Wednesday, 5 December 2007

HD-DVD vs. Blu-Ray HD - Voting by Wallet

For those of us old enough to remember some Sony related product format struggles and proprietary nonsense (wikipedia links):
In the last example, Sony did capitulate to Toshiba with the requirement that one technology aspect of the MMCD be brought into the SD spec ... and the DVD was born in 1997.

Are we seeing a pattern here yet?

Is there going to be a time where Sony will play in the sandbox nicely with others?

Given the company's history, there is very little doubt that Johnny is always going to try to keep that toy to himself.

It is unfortunate, because we lose. All of us.

Instead of having a plethora of manufacturers producing the stand-alone HD players and optical drives for PC/Laptop, we have one manufacturer producing one type of product and others producing another type of product.

Then there is the whole rigmarole behind which movie studio will back which HD disc format.

Yikes!

So, after our home DVD player tanked, we decided to weigh in on the battle with our pocketbook. And, we chose HD DVD.

There are many sides to this story, with who believes which product is better and why we should support it. For the last couple of weeks or so, I made sure to ask every representative at the various electronic stores I visited as well as doing some online research to see which would be the best choice.

In the process, there have been some very clear answers with good information, and a few passionate ones with less information. All in all, things came out fairly balanced.

Blu-ray does seem to have a bit of a technology edge, but the biggest factor: economics - that is the wallet - will win and that is where I believe HD DVD will come out ahead.

It seems pretty clear that when an HD DVD player at $250CA and a Blu-ray player at $500CA sit close together on a shelf, people will purchase the HD DVD player.

Most people, as many have mentioned to me in person as well as online, just want to watch a movie and do not really care of one disc can hold more data or has a bit more protection from scratches.

For many of us who have been burned in Sony based format wars before, the decision is fairly clear: Anything but Sony.

Some good information links: After bringing home the HD DVD player and plugging it into the Acer AT3505-DTV (true 1080p) LCD we have hanging on the wall, Monique and I were blown away. The difference between standard definition and the high definition was readily apparent.

While the Acer is not a 120hz (wikipedia on HD Blur) capable, the image clarity and detail was simply amazing.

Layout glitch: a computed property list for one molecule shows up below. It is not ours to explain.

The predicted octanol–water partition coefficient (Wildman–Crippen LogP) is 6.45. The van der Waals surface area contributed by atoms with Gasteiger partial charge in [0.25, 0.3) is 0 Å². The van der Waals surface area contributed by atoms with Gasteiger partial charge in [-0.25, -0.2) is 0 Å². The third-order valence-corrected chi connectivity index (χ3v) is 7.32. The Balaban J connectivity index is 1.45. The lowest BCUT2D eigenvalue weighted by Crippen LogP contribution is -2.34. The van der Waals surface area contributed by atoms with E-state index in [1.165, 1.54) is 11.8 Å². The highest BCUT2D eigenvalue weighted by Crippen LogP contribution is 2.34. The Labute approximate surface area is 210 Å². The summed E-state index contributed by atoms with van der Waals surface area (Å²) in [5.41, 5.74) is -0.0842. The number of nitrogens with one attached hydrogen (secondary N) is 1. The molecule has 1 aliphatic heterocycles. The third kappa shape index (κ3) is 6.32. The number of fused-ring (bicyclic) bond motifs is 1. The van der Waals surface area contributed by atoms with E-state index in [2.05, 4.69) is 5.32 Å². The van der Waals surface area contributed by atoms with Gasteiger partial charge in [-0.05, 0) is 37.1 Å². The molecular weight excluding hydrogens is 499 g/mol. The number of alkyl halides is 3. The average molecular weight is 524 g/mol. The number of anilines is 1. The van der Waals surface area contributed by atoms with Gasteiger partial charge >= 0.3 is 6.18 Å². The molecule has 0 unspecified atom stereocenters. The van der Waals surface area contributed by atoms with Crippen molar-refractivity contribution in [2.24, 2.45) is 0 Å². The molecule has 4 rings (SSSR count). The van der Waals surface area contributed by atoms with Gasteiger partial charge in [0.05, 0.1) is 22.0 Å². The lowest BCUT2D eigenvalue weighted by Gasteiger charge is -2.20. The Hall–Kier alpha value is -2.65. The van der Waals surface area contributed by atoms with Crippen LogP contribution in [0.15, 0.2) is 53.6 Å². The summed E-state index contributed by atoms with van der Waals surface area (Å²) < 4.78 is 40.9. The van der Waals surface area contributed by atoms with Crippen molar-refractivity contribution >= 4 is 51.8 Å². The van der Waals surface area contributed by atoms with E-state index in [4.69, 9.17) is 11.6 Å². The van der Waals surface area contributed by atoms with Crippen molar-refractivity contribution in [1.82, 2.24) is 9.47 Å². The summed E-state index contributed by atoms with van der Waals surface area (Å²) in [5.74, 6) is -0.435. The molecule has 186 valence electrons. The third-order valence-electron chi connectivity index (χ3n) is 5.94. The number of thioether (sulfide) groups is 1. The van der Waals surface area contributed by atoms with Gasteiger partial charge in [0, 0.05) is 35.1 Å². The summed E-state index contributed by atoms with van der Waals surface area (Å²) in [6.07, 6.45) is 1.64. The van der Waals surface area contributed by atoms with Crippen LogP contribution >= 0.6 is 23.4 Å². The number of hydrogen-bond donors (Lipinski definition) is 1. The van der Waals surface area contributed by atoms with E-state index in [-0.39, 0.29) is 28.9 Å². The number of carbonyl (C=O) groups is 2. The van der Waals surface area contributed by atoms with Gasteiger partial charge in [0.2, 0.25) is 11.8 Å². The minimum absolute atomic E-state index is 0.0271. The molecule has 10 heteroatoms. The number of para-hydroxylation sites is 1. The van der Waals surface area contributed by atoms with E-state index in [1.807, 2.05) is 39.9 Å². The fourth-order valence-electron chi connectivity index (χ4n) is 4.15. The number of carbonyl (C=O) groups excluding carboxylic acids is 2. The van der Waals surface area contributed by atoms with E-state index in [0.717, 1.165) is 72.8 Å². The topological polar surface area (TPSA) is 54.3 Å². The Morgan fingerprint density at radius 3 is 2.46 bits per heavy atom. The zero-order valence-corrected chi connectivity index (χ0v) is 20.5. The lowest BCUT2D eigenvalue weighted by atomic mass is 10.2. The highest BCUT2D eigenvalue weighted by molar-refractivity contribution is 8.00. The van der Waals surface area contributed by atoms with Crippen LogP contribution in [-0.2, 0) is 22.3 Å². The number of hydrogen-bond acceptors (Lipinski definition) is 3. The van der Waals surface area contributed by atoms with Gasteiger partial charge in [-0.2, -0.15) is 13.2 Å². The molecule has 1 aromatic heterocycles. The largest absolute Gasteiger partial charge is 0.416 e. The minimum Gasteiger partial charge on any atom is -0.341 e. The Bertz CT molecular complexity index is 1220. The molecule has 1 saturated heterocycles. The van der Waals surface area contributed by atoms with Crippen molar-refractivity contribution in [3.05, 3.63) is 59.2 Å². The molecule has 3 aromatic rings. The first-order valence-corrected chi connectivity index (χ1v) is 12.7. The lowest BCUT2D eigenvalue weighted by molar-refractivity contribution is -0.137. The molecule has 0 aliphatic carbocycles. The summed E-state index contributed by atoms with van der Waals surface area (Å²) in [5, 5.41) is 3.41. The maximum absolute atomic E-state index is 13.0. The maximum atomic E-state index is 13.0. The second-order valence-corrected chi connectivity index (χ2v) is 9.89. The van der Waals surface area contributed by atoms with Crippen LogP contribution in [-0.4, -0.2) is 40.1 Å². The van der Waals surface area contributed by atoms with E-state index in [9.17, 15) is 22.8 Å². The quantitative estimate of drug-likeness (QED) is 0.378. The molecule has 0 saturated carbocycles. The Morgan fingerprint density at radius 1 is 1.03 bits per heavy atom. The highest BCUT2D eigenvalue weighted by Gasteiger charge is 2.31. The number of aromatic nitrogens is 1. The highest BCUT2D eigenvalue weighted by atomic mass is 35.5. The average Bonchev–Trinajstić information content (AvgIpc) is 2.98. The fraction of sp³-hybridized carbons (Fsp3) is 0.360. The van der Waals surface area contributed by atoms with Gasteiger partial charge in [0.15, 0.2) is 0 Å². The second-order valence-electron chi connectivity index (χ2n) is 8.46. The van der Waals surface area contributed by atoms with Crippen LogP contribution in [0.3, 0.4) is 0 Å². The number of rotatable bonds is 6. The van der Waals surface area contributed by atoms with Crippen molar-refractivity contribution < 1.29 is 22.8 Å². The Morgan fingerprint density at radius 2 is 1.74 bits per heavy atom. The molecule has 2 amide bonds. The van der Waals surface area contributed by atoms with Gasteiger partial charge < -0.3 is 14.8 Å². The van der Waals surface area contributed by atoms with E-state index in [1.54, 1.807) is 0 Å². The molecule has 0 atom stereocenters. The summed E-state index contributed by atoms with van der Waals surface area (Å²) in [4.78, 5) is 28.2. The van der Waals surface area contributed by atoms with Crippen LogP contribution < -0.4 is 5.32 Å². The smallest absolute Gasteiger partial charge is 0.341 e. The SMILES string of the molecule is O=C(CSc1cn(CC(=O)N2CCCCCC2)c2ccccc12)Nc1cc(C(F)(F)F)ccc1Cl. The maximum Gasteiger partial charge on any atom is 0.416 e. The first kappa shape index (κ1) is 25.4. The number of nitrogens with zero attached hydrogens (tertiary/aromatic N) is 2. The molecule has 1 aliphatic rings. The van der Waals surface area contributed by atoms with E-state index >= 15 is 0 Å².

In the market for an LCD television? Some things to watch out for:
  • 1920 x 1080 (not 1366 x 768) for true 1080P High Definition resolutions
  • 5-8ms grey to grey
  • 120hz capable for HD motion blur reduction
  • HDMI 1.2+ (wikipedia)
Now, if only The Incredibles was available in HD DVD format! ;)

Philip Elder
MPECS Inc.
Microsoft Small Business Specialists

*All Mac on SBS posts are posted on our in-house iMac via the Safari Web browser.

2 comments:

Anonymous said...

I recall the battle for the formats early on, beta seemed the way to go.
Then the porn industry chimed in, and vhs was the winner.
Cost per unit will win in these days of 0.00001$ calculations.
Disney has chosen, and thinks we will all buy the same stuff for the 4th time on Blu-ray, just to see the brush strokes in the artwork behind the main frame, but not me.
I do not need to see the etched face of Seal in a music video up close as they promise, and at twice the price of Hd-dvd, I can get over the loss.
Vote with your head and $ and look at the difference side by side in a store if they ley you, and save your money.
HD-DVD is a better deal, and I hope the porn industry sees this and does the same, or we all lose to Sony and Disney. Lord help us.
Scottch

Philip E. said...

Scottch,
Looks like your comment was prescient! :(

It seems that HD-DVD is indeed to die.

It really is disappointing, because I am sure that we will be seeing even more extreme Sony "corner the market" proprietary moves in the future.

In today's porn market, the Internet is modus operandi ... DVD video is now quite secondary as far as a delivery medium. Me thinks that is why we never really saw any indication from the industry one way or another.

Thanks for the comment,

Philip